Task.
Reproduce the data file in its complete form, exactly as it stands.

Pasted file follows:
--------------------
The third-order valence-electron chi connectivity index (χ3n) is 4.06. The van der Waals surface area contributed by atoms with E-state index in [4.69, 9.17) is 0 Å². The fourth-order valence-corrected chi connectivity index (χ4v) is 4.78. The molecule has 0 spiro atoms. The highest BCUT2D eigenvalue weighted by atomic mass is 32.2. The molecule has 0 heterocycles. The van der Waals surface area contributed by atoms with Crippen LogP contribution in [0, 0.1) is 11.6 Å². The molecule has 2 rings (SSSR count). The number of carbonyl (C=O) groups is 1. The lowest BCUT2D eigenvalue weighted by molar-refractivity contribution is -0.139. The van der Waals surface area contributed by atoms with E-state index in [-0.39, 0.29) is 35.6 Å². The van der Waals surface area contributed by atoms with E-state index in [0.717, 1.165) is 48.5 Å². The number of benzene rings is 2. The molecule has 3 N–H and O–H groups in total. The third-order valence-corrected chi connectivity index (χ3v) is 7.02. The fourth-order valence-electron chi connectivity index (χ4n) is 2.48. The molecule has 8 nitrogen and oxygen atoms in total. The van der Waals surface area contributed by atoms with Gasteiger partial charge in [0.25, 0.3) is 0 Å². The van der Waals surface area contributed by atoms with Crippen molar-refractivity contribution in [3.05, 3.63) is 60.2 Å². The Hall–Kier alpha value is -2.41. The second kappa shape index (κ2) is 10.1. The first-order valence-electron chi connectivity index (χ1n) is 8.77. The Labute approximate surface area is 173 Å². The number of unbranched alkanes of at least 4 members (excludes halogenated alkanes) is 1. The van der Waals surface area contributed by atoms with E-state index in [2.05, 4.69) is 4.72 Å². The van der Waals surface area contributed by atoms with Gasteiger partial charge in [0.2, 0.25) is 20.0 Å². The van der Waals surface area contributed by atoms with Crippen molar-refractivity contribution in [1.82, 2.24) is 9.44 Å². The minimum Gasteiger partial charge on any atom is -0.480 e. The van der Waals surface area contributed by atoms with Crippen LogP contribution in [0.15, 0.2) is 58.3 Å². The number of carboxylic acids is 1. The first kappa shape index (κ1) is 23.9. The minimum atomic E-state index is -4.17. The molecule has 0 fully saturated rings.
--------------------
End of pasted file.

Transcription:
The third-order valence-electron chi connectivity index (χ3n) is 4.06. The van der Waals surface area contributed by atoms with E-state index in [4.69, 9.17) is 0 Å². The fourth-order valence-corrected chi connectivity index (χ4v) is 4.78. The molecule has 0 spiro atoms. The highest BCUT2D eigenvalue weighted by atomic mass is 32.2. The molecule has 0 heterocycles. The van der Waals surface area contributed by atoms with Crippen LogP contribution in [0, 0.1) is 11.6 Å². The molecule has 2 rings (SSSR count). The number of carbonyl (C=O) groups is 1. The lowest BCUT2D eigenvalue weighted by molar-refractivity contribution is -0.139. The van der Waals surface area contributed by atoms with E-state index in [-0.39, 0.29) is 35.6 Å². The van der Waals surface area contributed by atoms with E-state index in [0.717, 1.165) is 48.5 Å². The number of benzene rings is 2. The molecule has 3 N–H and O–H groups in total. The third-order valence-corrected chi connectivity index (χ3v) is 7.02. The fourth-order valence-electron chi connectivity index (χ4n) is 2.48. The molecule has 8 nitrogen and oxygen atoms in total. The van der Waals surface area contributed by atoms with Gasteiger partial charge in [0.25, 0.3) is 0 Å². The van der Waals surface area contributed by atoms with Crippen molar-refractivity contribution in [3.05, 3.63) is 60.2 Å². The Hall–Kier alpha value is -2.41. The second kappa shape index (κ2) is 10.1. The first-order valence-electron chi connectivity index (χ1n) is 8.77. The Labute approximate surface area is 173 Å². The number of unbranched alkanes of at least 4 members (excludes halogenated alkanes) is 1. The van der Waals surface area contributed by atoms with E-state index in [2.05, 4.69) is 4.72 Å². The van der Waals surface area contributed by atoms with Gasteiger partial charge in [0.2, 0.25) is 20.0 Å². The van der Waals surface area contributed by atoms with Crippen molar-refractivity contribution in [1.82, 2.24) is 9.44 Å². The minimum Gasteiger partial charge on any atom is -0.480 e. The van der Waals surface area contributed by atoms with Crippen LogP contribution in [0.15, 0.2) is 58.3 Å². The number of carboxylic acids is 1. The first kappa shape index (κ1) is 23.9. The minimum atomic E-state index is -4.17. The molecule has 0 fully saturated rings.